MEPS prepress abstract  -  DOI: https://doi.org/10.3354/meps12428

Fish use of reef structures and adjacent sand flats: implications for selecting minimum buffer zones between new artificial reefs and existing reefs

R. Claire Rosemond, Avery B. Paxton*, Hayley R. Lemoine, Stephen R. Fegley, Charles H. Peterson

*Email: abpaxton@live.unc.edu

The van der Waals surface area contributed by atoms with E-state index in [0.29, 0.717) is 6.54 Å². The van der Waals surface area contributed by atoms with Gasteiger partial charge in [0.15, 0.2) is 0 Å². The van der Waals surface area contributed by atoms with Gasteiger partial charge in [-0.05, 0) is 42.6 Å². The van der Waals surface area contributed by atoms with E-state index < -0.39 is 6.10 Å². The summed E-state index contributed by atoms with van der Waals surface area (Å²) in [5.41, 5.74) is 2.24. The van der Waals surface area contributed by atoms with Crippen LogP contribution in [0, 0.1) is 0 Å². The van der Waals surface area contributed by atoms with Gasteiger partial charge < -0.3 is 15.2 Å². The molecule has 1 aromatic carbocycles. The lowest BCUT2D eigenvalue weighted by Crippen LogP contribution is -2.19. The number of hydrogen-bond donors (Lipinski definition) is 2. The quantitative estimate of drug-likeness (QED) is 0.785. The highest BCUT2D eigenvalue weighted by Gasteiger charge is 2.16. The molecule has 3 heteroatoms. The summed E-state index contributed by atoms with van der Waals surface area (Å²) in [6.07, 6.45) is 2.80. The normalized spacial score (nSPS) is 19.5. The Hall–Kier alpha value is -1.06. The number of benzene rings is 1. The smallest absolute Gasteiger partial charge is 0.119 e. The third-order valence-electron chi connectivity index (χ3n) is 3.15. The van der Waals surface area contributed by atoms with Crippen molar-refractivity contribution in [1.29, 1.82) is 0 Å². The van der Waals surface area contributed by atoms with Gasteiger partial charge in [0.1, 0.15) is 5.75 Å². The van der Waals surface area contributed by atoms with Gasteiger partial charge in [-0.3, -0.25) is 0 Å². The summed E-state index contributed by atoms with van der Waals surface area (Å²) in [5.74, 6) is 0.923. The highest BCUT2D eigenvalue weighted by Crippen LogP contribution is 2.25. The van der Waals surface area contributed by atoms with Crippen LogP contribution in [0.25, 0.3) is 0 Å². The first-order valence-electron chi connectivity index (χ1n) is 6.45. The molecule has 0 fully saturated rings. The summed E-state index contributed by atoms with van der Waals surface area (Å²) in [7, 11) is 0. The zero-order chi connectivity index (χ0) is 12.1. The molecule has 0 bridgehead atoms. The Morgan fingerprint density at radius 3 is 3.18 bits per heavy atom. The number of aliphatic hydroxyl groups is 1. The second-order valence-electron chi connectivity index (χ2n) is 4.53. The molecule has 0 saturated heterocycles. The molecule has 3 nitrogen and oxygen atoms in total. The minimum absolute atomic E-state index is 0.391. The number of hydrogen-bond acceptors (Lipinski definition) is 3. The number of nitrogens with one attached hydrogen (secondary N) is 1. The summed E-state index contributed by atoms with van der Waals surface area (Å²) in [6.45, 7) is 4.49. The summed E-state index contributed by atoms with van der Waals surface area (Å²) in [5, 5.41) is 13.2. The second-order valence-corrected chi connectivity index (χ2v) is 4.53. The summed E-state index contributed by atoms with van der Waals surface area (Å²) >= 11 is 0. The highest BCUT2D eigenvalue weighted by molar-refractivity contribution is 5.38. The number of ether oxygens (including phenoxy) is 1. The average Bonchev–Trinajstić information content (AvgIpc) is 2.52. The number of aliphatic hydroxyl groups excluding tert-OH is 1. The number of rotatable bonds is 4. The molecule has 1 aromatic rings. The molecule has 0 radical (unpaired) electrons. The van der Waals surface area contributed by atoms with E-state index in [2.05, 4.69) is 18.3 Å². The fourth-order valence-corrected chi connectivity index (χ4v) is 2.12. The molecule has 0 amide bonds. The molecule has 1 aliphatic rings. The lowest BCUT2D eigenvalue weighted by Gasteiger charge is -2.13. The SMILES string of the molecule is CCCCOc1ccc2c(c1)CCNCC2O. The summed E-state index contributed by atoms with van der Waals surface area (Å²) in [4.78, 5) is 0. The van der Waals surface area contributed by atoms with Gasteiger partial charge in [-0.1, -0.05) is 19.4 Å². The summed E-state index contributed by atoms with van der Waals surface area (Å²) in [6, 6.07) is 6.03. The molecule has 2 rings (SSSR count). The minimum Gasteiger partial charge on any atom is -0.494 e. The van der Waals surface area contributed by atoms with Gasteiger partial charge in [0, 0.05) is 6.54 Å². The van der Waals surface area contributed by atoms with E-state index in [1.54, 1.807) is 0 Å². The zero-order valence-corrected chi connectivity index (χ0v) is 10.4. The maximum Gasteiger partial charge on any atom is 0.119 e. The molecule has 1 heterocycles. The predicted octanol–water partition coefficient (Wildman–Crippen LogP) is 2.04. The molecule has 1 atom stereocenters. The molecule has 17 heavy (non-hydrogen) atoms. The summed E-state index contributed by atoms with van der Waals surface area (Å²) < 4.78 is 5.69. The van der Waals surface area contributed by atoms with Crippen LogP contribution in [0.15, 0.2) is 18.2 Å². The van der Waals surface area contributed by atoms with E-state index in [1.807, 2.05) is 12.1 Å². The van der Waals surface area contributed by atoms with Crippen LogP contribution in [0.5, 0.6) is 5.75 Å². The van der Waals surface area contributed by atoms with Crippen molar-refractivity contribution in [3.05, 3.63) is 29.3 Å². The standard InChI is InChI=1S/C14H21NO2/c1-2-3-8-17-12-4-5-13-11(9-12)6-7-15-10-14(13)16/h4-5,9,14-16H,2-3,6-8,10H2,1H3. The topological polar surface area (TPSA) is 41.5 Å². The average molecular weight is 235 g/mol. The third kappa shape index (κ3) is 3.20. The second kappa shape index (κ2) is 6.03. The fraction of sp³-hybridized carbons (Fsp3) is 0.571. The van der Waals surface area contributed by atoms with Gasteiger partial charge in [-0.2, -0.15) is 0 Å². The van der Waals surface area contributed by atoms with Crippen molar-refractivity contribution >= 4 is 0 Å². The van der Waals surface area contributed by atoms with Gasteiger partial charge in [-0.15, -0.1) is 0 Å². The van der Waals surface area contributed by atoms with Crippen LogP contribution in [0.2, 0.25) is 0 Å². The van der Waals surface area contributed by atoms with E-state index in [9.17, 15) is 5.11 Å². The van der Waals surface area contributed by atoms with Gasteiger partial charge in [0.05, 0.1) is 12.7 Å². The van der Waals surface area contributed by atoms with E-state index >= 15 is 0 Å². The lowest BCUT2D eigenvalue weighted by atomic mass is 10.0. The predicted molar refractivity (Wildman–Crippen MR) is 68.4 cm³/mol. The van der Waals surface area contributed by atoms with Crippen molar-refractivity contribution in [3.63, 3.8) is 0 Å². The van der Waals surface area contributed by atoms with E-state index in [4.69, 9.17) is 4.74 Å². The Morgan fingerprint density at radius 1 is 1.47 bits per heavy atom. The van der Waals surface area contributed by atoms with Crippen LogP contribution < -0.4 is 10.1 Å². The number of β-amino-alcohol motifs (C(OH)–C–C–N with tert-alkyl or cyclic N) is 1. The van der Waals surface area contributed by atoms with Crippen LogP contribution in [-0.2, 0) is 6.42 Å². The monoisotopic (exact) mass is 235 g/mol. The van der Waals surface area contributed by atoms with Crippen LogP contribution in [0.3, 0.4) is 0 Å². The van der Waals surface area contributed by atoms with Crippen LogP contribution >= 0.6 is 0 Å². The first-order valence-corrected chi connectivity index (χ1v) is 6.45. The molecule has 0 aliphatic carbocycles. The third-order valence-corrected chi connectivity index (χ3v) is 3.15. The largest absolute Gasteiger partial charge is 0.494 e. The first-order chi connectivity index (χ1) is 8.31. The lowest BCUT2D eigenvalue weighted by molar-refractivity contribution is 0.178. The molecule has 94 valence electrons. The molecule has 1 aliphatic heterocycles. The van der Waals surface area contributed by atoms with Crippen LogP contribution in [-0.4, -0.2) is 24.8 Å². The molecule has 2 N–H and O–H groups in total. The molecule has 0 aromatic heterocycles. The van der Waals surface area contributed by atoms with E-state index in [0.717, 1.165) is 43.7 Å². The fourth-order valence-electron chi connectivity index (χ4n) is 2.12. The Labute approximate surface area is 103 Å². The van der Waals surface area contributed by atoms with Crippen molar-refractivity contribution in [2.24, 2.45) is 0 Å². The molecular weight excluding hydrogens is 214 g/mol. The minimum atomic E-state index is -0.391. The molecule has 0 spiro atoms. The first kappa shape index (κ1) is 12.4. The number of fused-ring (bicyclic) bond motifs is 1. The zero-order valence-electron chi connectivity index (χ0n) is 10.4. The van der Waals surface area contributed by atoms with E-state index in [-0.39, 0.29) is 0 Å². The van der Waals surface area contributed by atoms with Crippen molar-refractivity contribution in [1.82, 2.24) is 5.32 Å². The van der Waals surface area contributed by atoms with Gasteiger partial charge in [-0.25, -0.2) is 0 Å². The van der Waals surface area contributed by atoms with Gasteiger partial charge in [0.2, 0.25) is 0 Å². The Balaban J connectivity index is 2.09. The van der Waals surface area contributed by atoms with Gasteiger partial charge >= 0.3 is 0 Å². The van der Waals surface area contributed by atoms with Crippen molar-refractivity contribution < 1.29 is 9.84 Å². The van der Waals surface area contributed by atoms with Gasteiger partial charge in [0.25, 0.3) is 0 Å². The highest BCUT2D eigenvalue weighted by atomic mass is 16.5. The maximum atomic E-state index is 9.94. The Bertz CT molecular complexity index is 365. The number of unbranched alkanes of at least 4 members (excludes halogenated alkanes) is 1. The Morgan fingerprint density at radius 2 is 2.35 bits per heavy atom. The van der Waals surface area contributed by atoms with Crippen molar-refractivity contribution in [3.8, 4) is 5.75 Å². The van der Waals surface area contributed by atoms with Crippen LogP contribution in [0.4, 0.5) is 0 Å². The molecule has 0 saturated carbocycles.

ABSTRACT: Artificial reefs are deployed worldwide to enhance fisheries. Placement of artificial reefs relative to nearby existing artificial and natural reefs can influence fish use of these structures, yet no quantitative guidelines exist for selecting optimal distances between new and existing reefs. Here, we documented fish abundance, biomass, species richness, community composition, and key environmental variables on 24 artificial and natural reefs with adjacent sand flats to infer minimum buffer distances around existing reefs where placement of new artificial reefs should be avoided. At each site, we surveyed 4 transects: one 30 m transect across reef structure and 3 consecutive 30 m transects of increasing distance from the reef across sand bottom. Fish abundance, biomass, and species richness were highest on reefs and progressively decreased across adjacent sand flats. Environmental variables influenced these community metrics, but patterns of fish habitat use persisted. Fish community composition shifted gradually from reefs across adjacent sand flats, with fish communities on reefs most dissimilar to communities on sand bottom farthest from the reefs. A minimum buffer of 60 m (30 m around existing reefs plus 30 m around new reefs) or 120 m (60 m plus 60 m) between reefs would encompass 77 and 97%, respectively, of fishes utilizing sand-bottom habitat around each reef. Future artificial reef deployment should maintain these minimum buffer zones between reefs to more effectively enhance fisheries by minimizing attraction of fishes from existing reefs, while also maximizing food resource availability for reef fishes and area for routine reef fish behaviors.